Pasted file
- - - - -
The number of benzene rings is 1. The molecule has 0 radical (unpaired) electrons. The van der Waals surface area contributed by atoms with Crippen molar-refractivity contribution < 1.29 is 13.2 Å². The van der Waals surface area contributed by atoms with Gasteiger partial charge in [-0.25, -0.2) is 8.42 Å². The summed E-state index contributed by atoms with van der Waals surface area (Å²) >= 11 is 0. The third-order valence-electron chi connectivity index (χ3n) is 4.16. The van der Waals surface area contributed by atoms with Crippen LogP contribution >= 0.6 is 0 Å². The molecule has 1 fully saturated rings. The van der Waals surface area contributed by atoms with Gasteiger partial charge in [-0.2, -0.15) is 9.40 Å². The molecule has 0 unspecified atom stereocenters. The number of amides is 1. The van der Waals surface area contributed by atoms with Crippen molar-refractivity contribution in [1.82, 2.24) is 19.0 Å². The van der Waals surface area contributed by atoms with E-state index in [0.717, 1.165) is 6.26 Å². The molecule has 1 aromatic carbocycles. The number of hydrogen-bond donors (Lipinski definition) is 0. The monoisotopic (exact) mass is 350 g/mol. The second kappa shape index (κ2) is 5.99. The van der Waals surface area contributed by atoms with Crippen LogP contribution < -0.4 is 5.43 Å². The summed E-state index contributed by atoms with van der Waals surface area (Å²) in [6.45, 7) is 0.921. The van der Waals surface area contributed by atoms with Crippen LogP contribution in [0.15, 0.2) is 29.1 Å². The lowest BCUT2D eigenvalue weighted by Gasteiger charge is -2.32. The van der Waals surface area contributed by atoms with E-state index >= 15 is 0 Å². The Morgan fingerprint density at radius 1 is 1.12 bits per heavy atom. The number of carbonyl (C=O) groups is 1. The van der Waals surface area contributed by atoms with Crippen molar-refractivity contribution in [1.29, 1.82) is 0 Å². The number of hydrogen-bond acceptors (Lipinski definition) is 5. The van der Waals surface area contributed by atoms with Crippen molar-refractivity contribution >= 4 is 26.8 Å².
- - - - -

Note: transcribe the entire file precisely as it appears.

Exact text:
The number of benzene rings is 1. The molecule has 0 radical (unpaired) electrons. The van der Waals surface area contributed by atoms with Crippen molar-refractivity contribution < 1.29 is 13.2 Å². The van der Waals surface area contributed by atoms with Gasteiger partial charge in [-0.25, -0.2) is 8.42 Å². The summed E-state index contributed by atoms with van der Waals surface area (Å²) >= 11 is 0. The third-order valence-electron chi connectivity index (χ3n) is 4.16. The van der Waals surface area contributed by atoms with Crippen LogP contribution >= 0.6 is 0 Å². The molecule has 1 fully saturated rings. The van der Waals surface area contributed by atoms with Gasteiger partial charge in [-0.2, -0.15) is 9.40 Å². The molecule has 0 unspecified atom stereocenters. The number of amides is 1. The van der Waals surface area contributed by atoms with Crippen molar-refractivity contribution in [1.82, 2.24) is 19.0 Å². The van der Waals surface area contributed by atoms with E-state index in [0.717, 1.165) is 6.26 Å². The molecule has 1 aromatic carbocycles. The number of hydrogen-bond donors (Lipinski definition) is 0. The monoisotopic (exact) mass is 350 g/mol. The second kappa shape index (κ2) is 5.99. The van der Waals surface area contributed by atoms with Crippen LogP contribution < -0.4 is 5.43 Å². The summed E-state index contributed by atoms with van der Waals surface area (Å²) in [6.45, 7) is 0.921. The van der Waals surface area contributed by atoms with Crippen LogP contribution in [0.15, 0.2) is 29.1 Å². The lowest BCUT2D eigenvalue weighted by Gasteiger charge is -2.32. The van der Waals surface area contributed by atoms with E-state index >= 15 is 0 Å². The Morgan fingerprint density at radius 1 is 1.12 bits per heavy atom. The number of carbonyl (C=O) groups is 1. The van der Waals surface area contributed by atoms with Crippen molar-refractivity contribution in [1.29, 1.82) is 0 Å². The number of hydrogen-bond acceptors (Lipinski definition) is 5. The van der Waals surface area contributed by atoms with Crippen molar-refractivity contribution >= 4 is 26.8 Å².